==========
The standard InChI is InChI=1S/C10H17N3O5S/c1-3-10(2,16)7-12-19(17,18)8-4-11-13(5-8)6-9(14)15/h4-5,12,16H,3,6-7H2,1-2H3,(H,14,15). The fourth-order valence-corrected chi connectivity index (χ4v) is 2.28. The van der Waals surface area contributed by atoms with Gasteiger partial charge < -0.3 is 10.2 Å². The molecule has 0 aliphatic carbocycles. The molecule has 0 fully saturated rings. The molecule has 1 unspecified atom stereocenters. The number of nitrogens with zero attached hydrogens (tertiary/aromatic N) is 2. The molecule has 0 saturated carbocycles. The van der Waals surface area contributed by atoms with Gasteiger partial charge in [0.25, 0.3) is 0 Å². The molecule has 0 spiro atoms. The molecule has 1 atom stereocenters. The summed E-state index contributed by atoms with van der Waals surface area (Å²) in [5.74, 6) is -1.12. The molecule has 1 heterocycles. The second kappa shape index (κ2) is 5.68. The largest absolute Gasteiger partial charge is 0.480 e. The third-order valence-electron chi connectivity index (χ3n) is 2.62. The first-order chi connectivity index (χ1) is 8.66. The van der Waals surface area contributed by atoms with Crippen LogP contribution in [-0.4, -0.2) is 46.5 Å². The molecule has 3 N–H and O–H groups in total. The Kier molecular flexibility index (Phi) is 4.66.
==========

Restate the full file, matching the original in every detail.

The standard InChI is InChI=1S/C10H17N3O5S/c1-3-10(2,16)7-12-19(17,18)8-4-11-13(5-8)6-9(14)15/h4-5,12,16H,3,6-7H2,1-2H3,(H,14,15). The fourth-order valence-corrected chi connectivity index (χ4v) is 2.28. The van der Waals surface area contributed by atoms with Gasteiger partial charge < -0.3 is 10.2 Å². The molecule has 0 aliphatic carbocycles. The molecule has 0 fully saturated rings. The molecule has 1 unspecified atom stereocenters. The number of nitrogens with zero attached hydrogens (tertiary/aromatic N) is 2. The molecule has 0 saturated carbocycles. The van der Waals surface area contributed by atoms with Gasteiger partial charge in [0.25, 0.3) is 0 Å². The molecule has 0 spiro atoms. The molecule has 1 atom stereocenters. The summed E-state index contributed by atoms with van der Waals surface area (Å²) in [5.74, 6) is -1.12. The molecule has 1 heterocycles. The second kappa shape index (κ2) is 5.68. The largest absolute Gasteiger partial charge is 0.480 e. The third-order valence-electron chi connectivity index (χ3n) is 2.62. The first-order chi connectivity index (χ1) is 8.66. The van der Waals surface area contributed by atoms with Crippen LogP contribution in [-0.4, -0.2) is 46.5 Å². The molecule has 3 N–H and O–H groups in total. The Kier molecular flexibility index (Phi) is 4.66.